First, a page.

We begin a new fitness routine with the best of intentions—telling ourselves that we’ll hit the gym three times a week—but actually accomplishing what we set out to do can be harder than expected. Combining a busy work week with other obligations and a list of errands can be a recipe for fitness failure. Exercise has to be pushed to the bottom of the list since there are only so many hours in the day, right?|
Everyone has the same 24 hours to work with every day. It’s how you decide to spend and prioritize your time that’s the real issue. It’s easy to make excuses and kid yourself about why you’re not reaching your fitness goals, but until you take responsibility for your actions (or lack thereof) you will remain in front of the television for one more evening, all the while moaning about how you can’t fit into your favorite clothes any longer.
"But I’m tired," you tell yourself. "I’ve had a long day and I deserve to sit back and relax. I’ll just take it easy tonight and I promise to work out tomorrow." Then tomorrow comes and you’ve got to work late and you’re out of milk so you have to go buy groceries and before you know it, another day has passed and still no exercise. Why is it that you can hold down a job, make it to class, run a household and put everyone else’s needs ahead of your own, while you disappoint yourself every time you miss your own appointment with the treadmill?
Of course, there are legitimate reasons to not exercise. But unless you’ve just given birth or had surgery, most of these reasons aren’t reasons at all—they’re excuses. If you’ve been allowing these excuses to keep you from the gym, it’s time to refocus.
Exercise Excuse # 1: I’m too tired.
It takes energy to produce energy, so while you may be tired now, even a short 10-minute walk will get your blood pumping and will boost your energy levels for up to two hours after. And regular exercise helps improve the quality of your sleep, meaning more energy throughout the day. Some research suggests working out can help regulate your sleep cycles, so you’ll fall asleep easier, sleep more soundly and wake up more rested. A morning workout—not a cup of coffee—could be just the ticket you need to feel more awake and energized all day long!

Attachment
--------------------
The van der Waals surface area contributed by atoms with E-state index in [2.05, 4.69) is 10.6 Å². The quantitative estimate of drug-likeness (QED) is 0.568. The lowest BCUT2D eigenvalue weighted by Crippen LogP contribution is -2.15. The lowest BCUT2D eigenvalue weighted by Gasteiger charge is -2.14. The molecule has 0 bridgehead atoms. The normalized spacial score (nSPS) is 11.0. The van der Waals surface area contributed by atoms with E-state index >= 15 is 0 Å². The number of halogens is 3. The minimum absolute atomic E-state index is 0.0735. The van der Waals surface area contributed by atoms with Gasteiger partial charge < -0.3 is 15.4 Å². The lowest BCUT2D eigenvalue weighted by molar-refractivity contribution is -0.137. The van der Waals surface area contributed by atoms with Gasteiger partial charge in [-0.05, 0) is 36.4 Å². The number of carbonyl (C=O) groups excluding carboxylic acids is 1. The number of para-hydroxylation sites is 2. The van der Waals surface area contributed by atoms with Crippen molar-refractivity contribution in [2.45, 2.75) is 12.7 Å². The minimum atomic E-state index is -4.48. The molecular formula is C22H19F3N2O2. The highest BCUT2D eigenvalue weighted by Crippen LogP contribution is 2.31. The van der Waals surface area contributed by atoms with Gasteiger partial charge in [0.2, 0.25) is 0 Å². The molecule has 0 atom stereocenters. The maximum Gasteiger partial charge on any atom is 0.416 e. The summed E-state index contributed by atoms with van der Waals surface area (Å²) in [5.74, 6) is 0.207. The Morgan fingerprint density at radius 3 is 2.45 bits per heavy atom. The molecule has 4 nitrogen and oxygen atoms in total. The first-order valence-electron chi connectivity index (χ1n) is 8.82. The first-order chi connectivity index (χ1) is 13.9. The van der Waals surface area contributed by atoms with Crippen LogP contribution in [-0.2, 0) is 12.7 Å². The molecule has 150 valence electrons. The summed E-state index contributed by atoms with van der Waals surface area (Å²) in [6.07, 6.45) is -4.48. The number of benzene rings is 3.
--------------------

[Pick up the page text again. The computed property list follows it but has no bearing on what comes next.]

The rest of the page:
Exercise Excuse # 2: I don’t have time.
Eliminate 30 minutes of television viewing each night and exercise for half an hour instead. Unlike couch time, this method will strengthen muscles, burn fat, lower your cholesterol and reduce your risk of diabetes and heart disease. Record your favorite shows and watch them while lifting weights or running on the treadmill to multitask. Get up an hour earlier in the morning and go for a walk before you start your day or bring along your sneakers and go for a walk during your lunch break. There are many little time stealers in your day, from surfing the Internet to watching reruns to accepting calls from people you don’t really want to talk to. Getting rid of these distractions can add hours of free time each day—time that can be spent improving your health.
Exercise Excuse # 3: I can’t afford a gym membership or equipment.
While going to the gym is a great way to get in shape, you don’t need to spend a lot of money to get a good workout. Either sign up for the bare bones membership package or exercise at home for free with help online exercise videos or workout plans.
Exercise Excuse # 4: I’m embarrassed by my appearance.
Exercise Excuse # 5: I’m too depressed.
A Harvard University study found that after 12 weeks of weight training, nearly 90 percent of seriously depressed seniors no longer met the criteria for clinical depression. And just 20 minutes of aerobic exercise
We are all busy and have lives outside of the gym, but we all need regular exercise to help us stay healthy, lose weight and cope with the stresses of everyday life. By making excuses to avoid exercise, all we’re really doing is telling ourselves that our physical and mental health is not important and doing the dishes, driving the kids to their activities or watching mindless television is a